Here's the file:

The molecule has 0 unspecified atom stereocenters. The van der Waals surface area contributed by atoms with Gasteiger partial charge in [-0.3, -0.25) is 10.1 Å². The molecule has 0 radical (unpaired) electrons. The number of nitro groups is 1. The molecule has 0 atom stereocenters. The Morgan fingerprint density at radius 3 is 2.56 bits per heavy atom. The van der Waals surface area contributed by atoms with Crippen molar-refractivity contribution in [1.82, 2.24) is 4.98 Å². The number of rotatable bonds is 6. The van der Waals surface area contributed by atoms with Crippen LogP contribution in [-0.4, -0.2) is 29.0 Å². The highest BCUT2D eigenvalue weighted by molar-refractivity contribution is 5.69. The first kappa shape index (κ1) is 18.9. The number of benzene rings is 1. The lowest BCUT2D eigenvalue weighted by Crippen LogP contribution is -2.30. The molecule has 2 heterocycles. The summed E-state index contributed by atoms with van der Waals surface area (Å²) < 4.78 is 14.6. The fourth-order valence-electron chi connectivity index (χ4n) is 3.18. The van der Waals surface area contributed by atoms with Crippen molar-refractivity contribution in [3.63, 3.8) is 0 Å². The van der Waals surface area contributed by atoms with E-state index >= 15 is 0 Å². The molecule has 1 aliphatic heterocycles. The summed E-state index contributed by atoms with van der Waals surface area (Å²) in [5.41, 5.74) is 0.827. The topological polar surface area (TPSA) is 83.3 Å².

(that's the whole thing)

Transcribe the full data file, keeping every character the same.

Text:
The molecule has 0 unspecified atom stereocenters. The van der Waals surface area contributed by atoms with Gasteiger partial charge in [-0.3, -0.25) is 10.1 Å². The molecule has 0 radical (unpaired) electrons. The number of nitro groups is 1. The molecule has 0 atom stereocenters. The Morgan fingerprint density at radius 3 is 2.56 bits per heavy atom. The van der Waals surface area contributed by atoms with Crippen molar-refractivity contribution in [1.82, 2.24) is 4.98 Å². The number of rotatable bonds is 6. The van der Waals surface area contributed by atoms with Crippen LogP contribution in [-0.4, -0.2) is 29.0 Å². The highest BCUT2D eigenvalue weighted by molar-refractivity contribution is 5.69. The first kappa shape index (κ1) is 18.9. The number of benzene rings is 1. The lowest BCUT2D eigenvalue weighted by Crippen LogP contribution is -2.30. The molecule has 2 heterocycles. The summed E-state index contributed by atoms with van der Waals surface area (Å²) < 4.78 is 14.6. The fourth-order valence-electron chi connectivity index (χ4n) is 3.18. The van der Waals surface area contributed by atoms with Crippen molar-refractivity contribution in [3.63, 3.8) is 0 Å². The van der Waals surface area contributed by atoms with E-state index >= 15 is 0 Å². The molecule has 1 aliphatic heterocycles. The summed E-state index contributed by atoms with van der Waals surface area (Å²) in [5.41, 5.74) is 0.827. The topological polar surface area (TPSA) is 83.3 Å².